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Remember the story of the man who spent two weeks in jail after 18 days of unauthorized lounge hopping in Singapore? That’s not an isolated incident — many people try to enter airport lounges using fraudulent credentials, from Photoshopped boarding passes to award flights booked before entry and canceled once inside. Airlines have been using new software to crack down on this practice, though, and United’s now on board, too.

The software is called AIMS. On the surface, it’s designed to enhance a customer’s experience by improving the lounge check-in process. However it also uses undisclosed technology to identify passengers that game the system by using fake boarding passes (which shouldn’t work), or those who purchase a plane ticket just to access the lounge, only to cancel it for a refund once they’re inside. It’s not clear how AIMS identifies these passengers, but a representative I chatted with insisted that it’s possible.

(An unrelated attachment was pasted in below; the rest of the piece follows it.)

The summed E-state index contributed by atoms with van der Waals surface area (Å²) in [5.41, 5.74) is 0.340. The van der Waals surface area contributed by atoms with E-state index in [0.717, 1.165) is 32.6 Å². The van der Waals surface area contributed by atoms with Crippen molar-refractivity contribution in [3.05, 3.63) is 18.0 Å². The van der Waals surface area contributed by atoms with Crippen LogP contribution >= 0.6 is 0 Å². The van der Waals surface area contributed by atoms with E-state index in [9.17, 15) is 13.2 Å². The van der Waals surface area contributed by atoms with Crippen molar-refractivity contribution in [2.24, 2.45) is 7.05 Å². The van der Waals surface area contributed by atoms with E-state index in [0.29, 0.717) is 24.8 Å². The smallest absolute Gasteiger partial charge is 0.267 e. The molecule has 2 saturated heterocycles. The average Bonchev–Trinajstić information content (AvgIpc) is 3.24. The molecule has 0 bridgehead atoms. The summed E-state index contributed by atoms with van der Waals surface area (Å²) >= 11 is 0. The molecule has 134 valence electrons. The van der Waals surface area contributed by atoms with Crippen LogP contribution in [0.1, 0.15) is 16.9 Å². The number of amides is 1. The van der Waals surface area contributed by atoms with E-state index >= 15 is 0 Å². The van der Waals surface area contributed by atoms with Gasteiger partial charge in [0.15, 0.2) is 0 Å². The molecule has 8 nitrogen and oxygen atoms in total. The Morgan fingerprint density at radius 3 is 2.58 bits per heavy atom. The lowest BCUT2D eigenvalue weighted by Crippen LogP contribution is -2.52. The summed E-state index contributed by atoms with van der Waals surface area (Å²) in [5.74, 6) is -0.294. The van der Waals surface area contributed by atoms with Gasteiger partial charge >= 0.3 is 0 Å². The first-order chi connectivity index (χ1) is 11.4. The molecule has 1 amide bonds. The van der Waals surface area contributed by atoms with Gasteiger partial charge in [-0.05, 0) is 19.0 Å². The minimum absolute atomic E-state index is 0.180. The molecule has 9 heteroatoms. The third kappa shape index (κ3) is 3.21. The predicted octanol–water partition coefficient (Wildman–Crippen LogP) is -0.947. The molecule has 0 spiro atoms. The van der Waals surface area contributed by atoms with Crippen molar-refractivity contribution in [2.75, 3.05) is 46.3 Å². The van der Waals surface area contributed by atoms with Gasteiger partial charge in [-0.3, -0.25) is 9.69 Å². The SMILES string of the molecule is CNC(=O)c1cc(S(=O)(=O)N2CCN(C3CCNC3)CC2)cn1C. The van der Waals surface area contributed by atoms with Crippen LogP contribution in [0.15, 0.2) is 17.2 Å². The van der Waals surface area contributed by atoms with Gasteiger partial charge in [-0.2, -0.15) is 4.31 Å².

Some of the other airlines using AIMS technology.
Some of the other airlines using AIMS technology.

The news here is that United’s just starting to roll out this functionality, starting with the new O’Hare Polaris Lounge that opens tomorrow morning. It may be tempting to book and cancel a flight to check out the Polaris ground experience — at best, you’ll get booted from the lounge (and probably the airport), but the airline could also choose to take other (more severe) action as well. So, let this be your warning: United is using AIMS to analyze lounge traffic, and if you’re planning to sneak in to check out the Polaris Lounge, you could end up in quite a bit of trouble.

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